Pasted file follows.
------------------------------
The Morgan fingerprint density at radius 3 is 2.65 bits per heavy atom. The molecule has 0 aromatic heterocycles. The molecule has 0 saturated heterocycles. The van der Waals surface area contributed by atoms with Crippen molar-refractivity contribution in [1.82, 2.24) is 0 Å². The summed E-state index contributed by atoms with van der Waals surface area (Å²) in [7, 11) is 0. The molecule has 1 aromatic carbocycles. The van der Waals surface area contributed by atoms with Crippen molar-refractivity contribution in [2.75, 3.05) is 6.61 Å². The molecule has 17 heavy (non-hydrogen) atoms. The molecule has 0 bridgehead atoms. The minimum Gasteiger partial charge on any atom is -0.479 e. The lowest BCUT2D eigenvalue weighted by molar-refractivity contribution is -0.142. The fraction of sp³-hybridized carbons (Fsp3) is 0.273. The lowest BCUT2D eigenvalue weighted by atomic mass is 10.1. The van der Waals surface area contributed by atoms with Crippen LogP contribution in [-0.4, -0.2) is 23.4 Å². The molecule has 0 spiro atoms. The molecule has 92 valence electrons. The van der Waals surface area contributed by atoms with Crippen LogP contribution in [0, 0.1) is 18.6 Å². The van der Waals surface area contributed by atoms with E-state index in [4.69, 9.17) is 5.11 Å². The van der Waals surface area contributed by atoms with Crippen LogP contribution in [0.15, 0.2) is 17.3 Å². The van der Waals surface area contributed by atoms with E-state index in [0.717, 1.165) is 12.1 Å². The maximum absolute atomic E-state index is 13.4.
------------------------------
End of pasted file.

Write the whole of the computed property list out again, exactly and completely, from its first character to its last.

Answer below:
The Morgan fingerprint density at radius 3 is 2.65 bits per heavy atom. The molecule has 0 aromatic heterocycles. The molecule has 0 saturated heterocycles. The van der Waals surface area contributed by atoms with Crippen molar-refractivity contribution in [1.82, 2.24) is 0 Å². The summed E-state index contributed by atoms with van der Waals surface area (Å²) in [7, 11) is 0. The molecule has 1 aromatic carbocycles. The van der Waals surface area contributed by atoms with Crippen molar-refractivity contribution in [2.75, 3.05) is 6.61 Å². The molecule has 17 heavy (non-hydrogen) atoms. The molecule has 0 bridgehead atoms. The minimum Gasteiger partial charge on any atom is -0.479 e. The lowest BCUT2D eigenvalue weighted by molar-refractivity contribution is -0.142. The fraction of sp³-hybridized carbons (Fsp3) is 0.273. The lowest BCUT2D eigenvalue weighted by atomic mass is 10.1. The van der Waals surface area contributed by atoms with Crippen LogP contribution in [-0.4, -0.2) is 23.4 Å². The molecule has 0 spiro atoms. The molecule has 92 valence electrons. The van der Waals surface area contributed by atoms with Crippen LogP contribution in [0, 0.1) is 18.6 Å². The van der Waals surface area contributed by atoms with E-state index in [4.69, 9.17) is 5.11 Å². The van der Waals surface area contributed by atoms with Crippen LogP contribution in [0.15, 0.2) is 17.3 Å². The van der Waals surface area contributed by atoms with E-state index in [0.717, 1.165) is 12.1 Å². The maximum absolute atomic E-state index is 13.4.